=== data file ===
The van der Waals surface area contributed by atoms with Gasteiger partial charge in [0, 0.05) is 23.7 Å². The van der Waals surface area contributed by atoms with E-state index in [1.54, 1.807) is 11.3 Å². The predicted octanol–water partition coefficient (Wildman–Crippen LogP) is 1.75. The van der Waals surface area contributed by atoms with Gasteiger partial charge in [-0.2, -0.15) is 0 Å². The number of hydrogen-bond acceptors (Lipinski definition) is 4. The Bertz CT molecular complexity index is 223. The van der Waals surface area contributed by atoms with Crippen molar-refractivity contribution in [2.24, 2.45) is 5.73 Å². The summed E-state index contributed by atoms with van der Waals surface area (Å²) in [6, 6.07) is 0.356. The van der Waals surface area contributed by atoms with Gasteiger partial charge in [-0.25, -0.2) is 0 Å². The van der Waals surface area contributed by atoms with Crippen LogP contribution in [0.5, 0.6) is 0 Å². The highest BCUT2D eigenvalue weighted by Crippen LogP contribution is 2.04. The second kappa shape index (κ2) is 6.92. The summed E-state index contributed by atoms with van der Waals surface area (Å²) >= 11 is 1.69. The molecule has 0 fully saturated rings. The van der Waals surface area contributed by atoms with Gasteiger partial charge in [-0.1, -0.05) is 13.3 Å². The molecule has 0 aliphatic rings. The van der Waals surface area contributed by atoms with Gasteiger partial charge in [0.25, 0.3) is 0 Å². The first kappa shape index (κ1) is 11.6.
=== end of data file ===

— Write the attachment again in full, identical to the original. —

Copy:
The van der Waals surface area contributed by atoms with Gasteiger partial charge in [0, 0.05) is 23.7 Å². The van der Waals surface area contributed by atoms with E-state index in [1.54, 1.807) is 11.3 Å². The predicted octanol–water partition coefficient (Wildman–Crippen LogP) is 1.75. The van der Waals surface area contributed by atoms with Gasteiger partial charge in [-0.2, -0.15) is 0 Å². The number of hydrogen-bond acceptors (Lipinski definition) is 4. The Bertz CT molecular complexity index is 223. The van der Waals surface area contributed by atoms with Crippen molar-refractivity contribution in [2.24, 2.45) is 5.73 Å². The summed E-state index contributed by atoms with van der Waals surface area (Å²) in [6, 6.07) is 0.356. The van der Waals surface area contributed by atoms with Gasteiger partial charge in [-0.25, -0.2) is 0 Å². The van der Waals surface area contributed by atoms with Crippen LogP contribution in [0.5, 0.6) is 0 Å². The highest BCUT2D eigenvalue weighted by Crippen LogP contribution is 2.04. The second kappa shape index (κ2) is 6.92. The summed E-state index contributed by atoms with van der Waals surface area (Å²) >= 11 is 1.69. The molecule has 0 fully saturated rings. The van der Waals surface area contributed by atoms with Gasteiger partial charge in [-0.1, -0.05) is 13.3 Å². The molecule has 0 aliphatic rings. The van der Waals surface area contributed by atoms with Gasteiger partial charge in [0.25, 0.3) is 0 Å². The first kappa shape index (κ1) is 11.6.